~A week or so later, we joined Lyonnaise friends in a French country house kitchen to enjoy a meal typical of Martinique, a French island in the Caribbean.  That meal was prepared by the visiting father of friends, who had brought several 3 liter boxes of dangerously tasty Island rhum agricole (two drinks of rum mixed with syrup or jam plus lime was clearly enough for me, judging from my headache the next morning).  The meal itself was coq (rooster), with all of its 'special' parts (yep, the 'coq' part too), slow-cooked in a jerk-type sauce, accompanied by a dish of beans, all served over rice.  Tasty! 

~The next night, I crossed off 'taste wild boar' from my bucket list.  Along with 30 other people at beautiful candelit tables, we enjoyed a very French autumn meal that started late and ended late (I missed dessert by going to bed around midnight).  We ate dark, rich sanglier (wild boar) prepared in a daube (a wine-based stew) and accompanied by pommes dauphinoise (scalloped potatoes) and sauteed mushrooms, chanterelles and pieds de mouton (a mushroom called mutton's foot).  Alas, the mushrooms were not of our own picking.  To my vast mushroom picking experience, I can now add digging for them through the snow, which is how our mushroom picking expedition ended up earlier that same day.  Fortunately, a champignonnière shop at a lower elevation village with a good supply of mushrooms saved the meal, or at least added to it, as did all the good wine, including my new 'fave', another delicious Chateauneuf du pape wine, Domaine Chante Perdrix.

~This week we tasted Algerian specialties, including samosa-type appetizers filled with seasoned ground beef, a chopped red pepper sauce on mini-toasts, followed by the tomato-based and wheat grain-thickened chorba, the soup that traditionally marks the end of Ramadan fasts. Our French-Algerian friends then served us couscous with stewed vegetables and beef and chicken, all cooked in a cocotte minute (a pressure cooker, a very popular item in French kitchens).  Because of Islamic and family traditions, we did not drink wine, but our pineapple upside down cake dessert and the wonderful hospitality were accompanied by the deliciously sweet mint tea.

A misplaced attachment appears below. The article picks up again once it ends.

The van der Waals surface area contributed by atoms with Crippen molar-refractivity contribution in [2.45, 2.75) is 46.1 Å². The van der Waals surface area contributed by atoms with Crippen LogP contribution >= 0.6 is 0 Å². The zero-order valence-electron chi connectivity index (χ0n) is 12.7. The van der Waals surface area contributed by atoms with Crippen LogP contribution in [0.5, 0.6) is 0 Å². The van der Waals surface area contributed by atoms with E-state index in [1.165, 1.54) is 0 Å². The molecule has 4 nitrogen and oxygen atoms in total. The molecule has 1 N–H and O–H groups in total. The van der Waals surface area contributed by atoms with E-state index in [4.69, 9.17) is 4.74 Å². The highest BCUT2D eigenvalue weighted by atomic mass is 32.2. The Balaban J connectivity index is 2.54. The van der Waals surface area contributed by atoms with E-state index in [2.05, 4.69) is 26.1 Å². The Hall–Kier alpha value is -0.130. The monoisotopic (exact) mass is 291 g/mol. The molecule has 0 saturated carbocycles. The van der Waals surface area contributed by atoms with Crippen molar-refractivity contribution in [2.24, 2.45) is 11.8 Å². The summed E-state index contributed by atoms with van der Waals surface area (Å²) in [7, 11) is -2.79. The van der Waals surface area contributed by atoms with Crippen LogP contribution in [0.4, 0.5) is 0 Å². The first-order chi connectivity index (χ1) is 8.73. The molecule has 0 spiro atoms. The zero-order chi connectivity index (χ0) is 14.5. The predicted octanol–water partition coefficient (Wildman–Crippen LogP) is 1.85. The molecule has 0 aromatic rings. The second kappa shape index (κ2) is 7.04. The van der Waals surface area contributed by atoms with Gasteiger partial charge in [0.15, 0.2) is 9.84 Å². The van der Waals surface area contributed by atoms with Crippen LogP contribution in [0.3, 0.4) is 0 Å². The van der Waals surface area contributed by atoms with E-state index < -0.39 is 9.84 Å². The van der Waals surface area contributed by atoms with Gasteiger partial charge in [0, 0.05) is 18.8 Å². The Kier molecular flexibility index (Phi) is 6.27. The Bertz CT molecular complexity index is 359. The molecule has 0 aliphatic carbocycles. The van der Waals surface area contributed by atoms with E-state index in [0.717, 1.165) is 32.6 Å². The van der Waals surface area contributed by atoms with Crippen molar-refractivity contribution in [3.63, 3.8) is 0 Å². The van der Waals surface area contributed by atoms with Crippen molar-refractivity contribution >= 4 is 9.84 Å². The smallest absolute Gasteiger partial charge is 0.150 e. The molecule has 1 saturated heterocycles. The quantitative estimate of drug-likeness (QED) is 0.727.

~And finally, while it wasn't a meal, last weekend, one son and I picked olives, an autumn food-based tradition here in the South of France which was every bit as communal and international as our meals this past month, given the friendly conversations in multiple languages taking place among pickers.  We didn't taste the fresh olives (they aren't considered edible until cured or pressed), but the result of our tree climbing and shaking efforts will result in bottles of olive oil, a staple ingredient in many French dishes.

08 November 2012

Maisons et chateaux

Chateau Chenonceau on the Cher river

Our past weekend in la vallée de la Loire (Loire Valley) was one in which we caught a glimpse of the former and current lifestyles of the rich and famous.  At Chateau Chenonceau, (pictured here) we walked through the opulent bedrooms and the large kitchen and servants' dining room (think Downton Abbey), and we saw how Catherine de Medici competed with her husband's 'favorite' mistress Diane de Poitiers for the most elegant bedroom and prettiest garden and eventually, the ownership of the castle.  At Chateau du Clos Lucé, we walked through the Leonardo da Vinci's retirement lodgings and the gorgeous gardens, and at Chateaux Cheverny, we were treated to photos of the current Marquis and his young family who reside on the upper floor and who open their home year-round to the tourists who want to see how the elite live.  (This marquis apparently hunts, as the castle grounds include kennels for a pack of hounds.)